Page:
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Why I chose Surface RT over Surface Pro

I take my Surface RT everywhere and I do mean everywhere.  Whether, it is lunch, the bar, the airplane, user group presentation, a client demo, if I am out and about, chances are I have my Surface RT with me.  In the past month or so (long before the Surface Pro) came out, I noticed this trend of people asking me if that was a Surface Pro.  After I sighed  I would reply “No, it’s not and nor do I want one.”  The technology just isn’t there yet for us to not have to make a trade-off right now.  Today’s post is to explain why I chose what I did. 

If you look at the Help Me Choose page, most of my reasons are clear.  Let’s break it down.

ARM Processors

While uneducated reviewers out there are complaining about the Surface RT running on an ARM processor, I am praising it.  When I first heard that Windows was going to support ARM, I knew the significance.  This is what gives you a tablet device with no fan speed or heat concerns.  It also gives you ridiculously long battery life and connected standby.  I’ve used a Samsung Series 7 slate and it was heavy and sometimes loud.  I saw the issue back then and I knew this was the answer. I’m a big fan of ARM.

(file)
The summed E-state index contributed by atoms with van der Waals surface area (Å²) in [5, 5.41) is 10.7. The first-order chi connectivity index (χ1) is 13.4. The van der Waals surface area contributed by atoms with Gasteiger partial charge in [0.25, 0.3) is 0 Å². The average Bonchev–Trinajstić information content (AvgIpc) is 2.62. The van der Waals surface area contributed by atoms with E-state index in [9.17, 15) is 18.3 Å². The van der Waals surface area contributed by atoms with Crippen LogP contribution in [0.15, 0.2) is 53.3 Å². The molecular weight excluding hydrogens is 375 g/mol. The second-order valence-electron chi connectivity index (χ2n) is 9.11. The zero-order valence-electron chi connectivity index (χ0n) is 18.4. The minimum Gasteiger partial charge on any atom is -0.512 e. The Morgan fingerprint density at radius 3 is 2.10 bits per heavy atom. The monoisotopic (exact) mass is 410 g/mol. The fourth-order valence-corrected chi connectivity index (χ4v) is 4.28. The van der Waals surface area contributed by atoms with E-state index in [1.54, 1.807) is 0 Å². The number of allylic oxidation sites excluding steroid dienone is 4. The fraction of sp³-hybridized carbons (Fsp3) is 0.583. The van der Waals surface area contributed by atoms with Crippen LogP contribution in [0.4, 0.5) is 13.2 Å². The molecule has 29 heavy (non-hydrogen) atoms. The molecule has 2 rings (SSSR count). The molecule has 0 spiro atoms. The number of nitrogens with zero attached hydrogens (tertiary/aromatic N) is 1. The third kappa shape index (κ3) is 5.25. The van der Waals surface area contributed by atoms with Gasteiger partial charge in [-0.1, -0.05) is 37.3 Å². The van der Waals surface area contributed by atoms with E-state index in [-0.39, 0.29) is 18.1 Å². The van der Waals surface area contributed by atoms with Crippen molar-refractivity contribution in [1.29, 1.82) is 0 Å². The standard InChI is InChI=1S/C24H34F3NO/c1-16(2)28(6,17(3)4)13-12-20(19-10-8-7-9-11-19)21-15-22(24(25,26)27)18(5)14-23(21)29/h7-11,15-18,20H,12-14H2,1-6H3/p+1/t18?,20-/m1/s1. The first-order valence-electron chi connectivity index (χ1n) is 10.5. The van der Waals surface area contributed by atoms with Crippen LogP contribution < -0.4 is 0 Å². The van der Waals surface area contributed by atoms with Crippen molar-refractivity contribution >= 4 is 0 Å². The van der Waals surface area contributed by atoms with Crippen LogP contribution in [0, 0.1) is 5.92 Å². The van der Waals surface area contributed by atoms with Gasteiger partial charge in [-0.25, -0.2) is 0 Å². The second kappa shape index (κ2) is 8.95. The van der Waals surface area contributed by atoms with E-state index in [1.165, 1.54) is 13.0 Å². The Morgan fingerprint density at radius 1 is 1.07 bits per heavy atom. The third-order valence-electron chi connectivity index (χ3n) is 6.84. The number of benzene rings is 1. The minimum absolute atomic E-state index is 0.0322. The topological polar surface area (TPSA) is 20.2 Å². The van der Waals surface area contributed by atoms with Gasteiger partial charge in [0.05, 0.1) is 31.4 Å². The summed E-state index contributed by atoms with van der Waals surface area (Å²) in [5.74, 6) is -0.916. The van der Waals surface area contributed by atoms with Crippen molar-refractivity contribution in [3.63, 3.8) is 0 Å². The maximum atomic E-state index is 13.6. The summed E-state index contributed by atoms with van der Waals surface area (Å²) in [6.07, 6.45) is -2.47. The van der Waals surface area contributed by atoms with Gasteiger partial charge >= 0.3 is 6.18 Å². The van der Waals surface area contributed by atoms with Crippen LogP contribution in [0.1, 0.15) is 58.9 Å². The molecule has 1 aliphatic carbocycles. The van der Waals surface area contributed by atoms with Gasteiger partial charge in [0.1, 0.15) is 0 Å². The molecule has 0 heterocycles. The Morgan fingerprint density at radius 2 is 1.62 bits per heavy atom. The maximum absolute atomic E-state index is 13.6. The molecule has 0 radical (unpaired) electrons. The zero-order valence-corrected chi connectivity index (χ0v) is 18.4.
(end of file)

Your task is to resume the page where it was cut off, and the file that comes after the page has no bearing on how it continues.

Battery Life

Seriously, the battery life on Surface RT is amazing.  They quote 8 hours, but I have used it all day at client meetings exclusively and then used it a couple of hours later at the bar and still had 20% left.  I am seriously impressed.  The Surface Pro unfortunately has significantly less battery life with reports between 3.5 and 5 hours.  This may be fine if you plan on using it as a laptop and you’re keeping it plugged in but I like the fact that I never have to worry about power on my Surface RT.  I charge it every other day typically and that is fine.